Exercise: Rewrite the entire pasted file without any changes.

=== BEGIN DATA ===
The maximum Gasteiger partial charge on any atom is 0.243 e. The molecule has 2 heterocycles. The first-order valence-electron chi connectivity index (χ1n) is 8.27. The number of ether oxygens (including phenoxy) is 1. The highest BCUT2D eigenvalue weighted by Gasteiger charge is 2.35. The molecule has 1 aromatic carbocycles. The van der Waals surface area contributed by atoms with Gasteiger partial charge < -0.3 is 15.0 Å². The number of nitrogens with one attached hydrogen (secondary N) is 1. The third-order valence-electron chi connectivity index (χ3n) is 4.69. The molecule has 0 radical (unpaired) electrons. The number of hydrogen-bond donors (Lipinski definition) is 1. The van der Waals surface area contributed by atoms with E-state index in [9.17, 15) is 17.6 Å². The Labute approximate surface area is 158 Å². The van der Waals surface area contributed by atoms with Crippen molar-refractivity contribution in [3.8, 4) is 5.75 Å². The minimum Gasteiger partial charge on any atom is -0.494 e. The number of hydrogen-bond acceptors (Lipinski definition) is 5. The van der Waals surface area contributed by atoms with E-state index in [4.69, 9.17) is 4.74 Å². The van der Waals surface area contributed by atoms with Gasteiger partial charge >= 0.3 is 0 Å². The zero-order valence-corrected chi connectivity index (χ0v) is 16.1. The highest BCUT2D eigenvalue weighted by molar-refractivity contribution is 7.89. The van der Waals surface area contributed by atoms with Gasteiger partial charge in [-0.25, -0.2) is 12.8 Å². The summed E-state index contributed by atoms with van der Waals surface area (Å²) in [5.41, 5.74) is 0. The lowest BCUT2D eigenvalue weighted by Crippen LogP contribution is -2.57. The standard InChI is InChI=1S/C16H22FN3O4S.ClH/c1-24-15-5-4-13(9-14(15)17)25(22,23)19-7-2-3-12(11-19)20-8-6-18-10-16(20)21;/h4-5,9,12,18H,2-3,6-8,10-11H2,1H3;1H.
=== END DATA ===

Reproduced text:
The maximum Gasteiger partial charge on any atom is 0.243 e. The molecule has 2 heterocycles. The first-order valence-electron chi connectivity index (χ1n) is 8.27. The number of ether oxygens (including phenoxy) is 1. The highest BCUT2D eigenvalue weighted by Gasteiger charge is 2.35. The molecule has 1 aromatic carbocycles. The van der Waals surface area contributed by atoms with Gasteiger partial charge < -0.3 is 15.0 Å². The number of nitrogens with one attached hydrogen (secondary N) is 1. The third-order valence-electron chi connectivity index (χ3n) is 4.69. The molecule has 0 radical (unpaired) electrons. The number of hydrogen-bond donors (Lipinski definition) is 1. The van der Waals surface area contributed by atoms with E-state index in [9.17, 15) is 17.6 Å². The Labute approximate surface area is 158 Å². The van der Waals surface area contributed by atoms with Crippen molar-refractivity contribution in [3.8, 4) is 5.75 Å². The minimum Gasteiger partial charge on any atom is -0.494 e. The number of hydrogen-bond acceptors (Lipinski definition) is 5. The van der Waals surface area contributed by atoms with E-state index in [4.69, 9.17) is 4.74 Å². The van der Waals surface area contributed by atoms with Gasteiger partial charge >= 0.3 is 0 Å². The zero-order valence-corrected chi connectivity index (χ0v) is 16.1. The highest BCUT2D eigenvalue weighted by molar-refractivity contribution is 7.89. The van der Waals surface area contributed by atoms with Gasteiger partial charge in [-0.25, -0.2) is 12.8 Å². The summed E-state index contributed by atoms with van der Waals surface area (Å²) in [5.41, 5.74) is 0. The lowest BCUT2D eigenvalue weighted by Crippen LogP contribution is -2.57. The standard InChI is InChI=1S/C16H22FN3O4S.ClH/c1-24-15-5-4-13(9-14(15)17)25(22,23)19-7-2-3-12(11-19)20-8-6-18-10-16(20)21;/h4-5,9,12,18H,2-3,6-8,10-11H2,1H3;1H.